We have updated policy content and the advisory notes (Explain this to me) for best practices. Please answer all of the interview questions that precede the policy.

Note that the Handbook Builder now includes a universal New Jersey Paid Sick Time policy. If you have employees in multiple NJ municipalities, you may wish to consider using the universal policy.

Log in to read additional information. Not a Handbook Builder User? Click here to start building your handbook and receiving state law updates.

UPDATED New Jersey: Newark Paid Sick Time

We have updated policy content and the advisory notes (Explain this to me) for best practices. Please answer all of the interview questions that precede the policy.

Note that the Handbook Builder now includes a universal New Jersey Paid Sick Time policy. If you have employees in multiple NJ municipalities, you may wish to consider using the universal policy.

Log in to read additional information. Not a Handbook Builder User? Click here to start building your handbook and receiving state law updates.

UPDATED New Jersey: Irvington Paid Sick Time

We have updated policy content and the advisory notes (Explain this to me) for best practices. Please answer all of the interview questions that precede the policy.

Note that the Handbook Builder now includes a universal New Jersey Paid Sick Time policy. If you have employees in multiple NJ municipalities, you may wish to consider using the universal policy.

Log in to read additional information. Not a Handbook Builder User? Click here to start building your handbook and receiving state law updates.

UPDATED New Jersey: Elizabeth Paid Sick Time

We have updated policy content and the advisory notes (Explain this to me) for best practices. Please answer all of the interview questions that precede the policy.

Note that the Handbook Builder now includes a universal New Jersey Paid Sick Time policy. If you have employees in multiple NJ municipalities, you may wish to consider using the universal policy.

Log in to read additional information. Not a Handbook Builder User? Click here to start building your handbook and receiving state law updates.

UPDATED New Jersey: Bloomfield Paid Sick Time

We have updated policy content and the advisory notes (Explain this to me) for best practices. Please answer all of the interview questions that precede the policy.

Note that the Handbook Builder now includes a universal New Jersey Paid Sick Time policy. If you have employees in multiple NJ municipalities, you may wish to consider using the universal policy.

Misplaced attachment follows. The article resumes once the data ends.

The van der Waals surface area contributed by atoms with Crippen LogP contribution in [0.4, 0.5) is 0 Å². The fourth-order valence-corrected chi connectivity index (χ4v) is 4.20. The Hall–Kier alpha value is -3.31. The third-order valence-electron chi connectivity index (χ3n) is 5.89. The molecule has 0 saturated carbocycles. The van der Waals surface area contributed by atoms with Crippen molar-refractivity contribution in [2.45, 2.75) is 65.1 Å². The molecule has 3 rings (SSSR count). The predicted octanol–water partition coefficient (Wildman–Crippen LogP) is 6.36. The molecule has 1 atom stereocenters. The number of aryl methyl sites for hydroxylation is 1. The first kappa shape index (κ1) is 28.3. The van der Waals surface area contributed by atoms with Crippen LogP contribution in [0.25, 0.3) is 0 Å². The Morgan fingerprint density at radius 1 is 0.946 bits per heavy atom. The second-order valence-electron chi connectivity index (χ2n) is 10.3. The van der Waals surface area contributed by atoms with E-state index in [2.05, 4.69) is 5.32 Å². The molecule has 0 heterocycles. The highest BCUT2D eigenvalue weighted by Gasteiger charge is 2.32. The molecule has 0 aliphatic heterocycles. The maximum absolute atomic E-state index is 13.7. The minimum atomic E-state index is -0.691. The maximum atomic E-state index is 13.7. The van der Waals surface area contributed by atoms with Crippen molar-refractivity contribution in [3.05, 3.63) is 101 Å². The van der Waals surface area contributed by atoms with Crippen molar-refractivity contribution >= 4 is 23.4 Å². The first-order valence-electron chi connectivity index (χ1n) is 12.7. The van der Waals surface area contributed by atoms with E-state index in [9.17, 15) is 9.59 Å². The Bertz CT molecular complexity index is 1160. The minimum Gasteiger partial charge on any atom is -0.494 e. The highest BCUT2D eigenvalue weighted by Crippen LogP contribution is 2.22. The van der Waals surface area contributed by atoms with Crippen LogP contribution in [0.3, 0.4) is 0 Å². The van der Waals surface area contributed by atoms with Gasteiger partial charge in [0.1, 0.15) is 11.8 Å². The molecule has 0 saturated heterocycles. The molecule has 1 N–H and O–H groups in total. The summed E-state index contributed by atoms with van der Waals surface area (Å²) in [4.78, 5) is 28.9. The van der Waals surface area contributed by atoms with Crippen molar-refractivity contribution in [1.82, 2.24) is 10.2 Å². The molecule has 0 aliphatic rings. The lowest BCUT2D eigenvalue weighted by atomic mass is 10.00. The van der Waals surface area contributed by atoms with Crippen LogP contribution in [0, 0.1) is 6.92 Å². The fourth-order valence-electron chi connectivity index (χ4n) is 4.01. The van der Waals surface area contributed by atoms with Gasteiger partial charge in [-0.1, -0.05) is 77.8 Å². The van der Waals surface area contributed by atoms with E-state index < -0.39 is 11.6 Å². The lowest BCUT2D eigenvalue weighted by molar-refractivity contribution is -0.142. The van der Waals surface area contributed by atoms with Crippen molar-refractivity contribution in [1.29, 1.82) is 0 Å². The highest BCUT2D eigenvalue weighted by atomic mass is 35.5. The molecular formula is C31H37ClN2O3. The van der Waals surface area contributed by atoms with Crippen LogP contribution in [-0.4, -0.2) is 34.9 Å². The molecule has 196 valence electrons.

Log in to read additional information. Not a Handbook Builder User? Click here to start building your handbook and receiving state law updates.

UPDATED: Maryland-Montgomery County Earned Sick and Safe Leave

The policy has been updated, based on an amendment to the ordinance, to include the birth, placement and care of a newborn or newly adopted child as covered reasons for taking ESSL. In addition, the policy and the advisory notes (Explain this to me) have been expanded for best practices.

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UPDATED: Massachusetts Parental Leave

This policy has been updated to clarify the parameters of the leave.

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NEW: Morristown NJ Paid Sick Time

This policy, effective January 11, 2017, provides paid sick time to employees who work at least 80 hours in the Town of Morristown in a year. This handbook policy is optional if separate written notice containing all required information is given to current employees (as soon as practicable after the effective date of the ordinance) and to new hires, but as with all paid sick time policies, we strongly recommend including it in the handbook.

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NEW: New Jersey Paid Sick Time - "Universal" Policy

This “universal” NJ policy complies with all of the locality ordinances to date. This is a “lowest common denominator” policy incorporating requirements of jurisdictions with paid sick time ordinances. You may use the “universal” policy as an alternative if you have employees in more than one NJ locality but do not want to maintain multiple policies. Note, however, that the universal policy may extend rights to some degree, but not to a substantial degree. Please review the Explain this to me advisory notes for a complete explanation.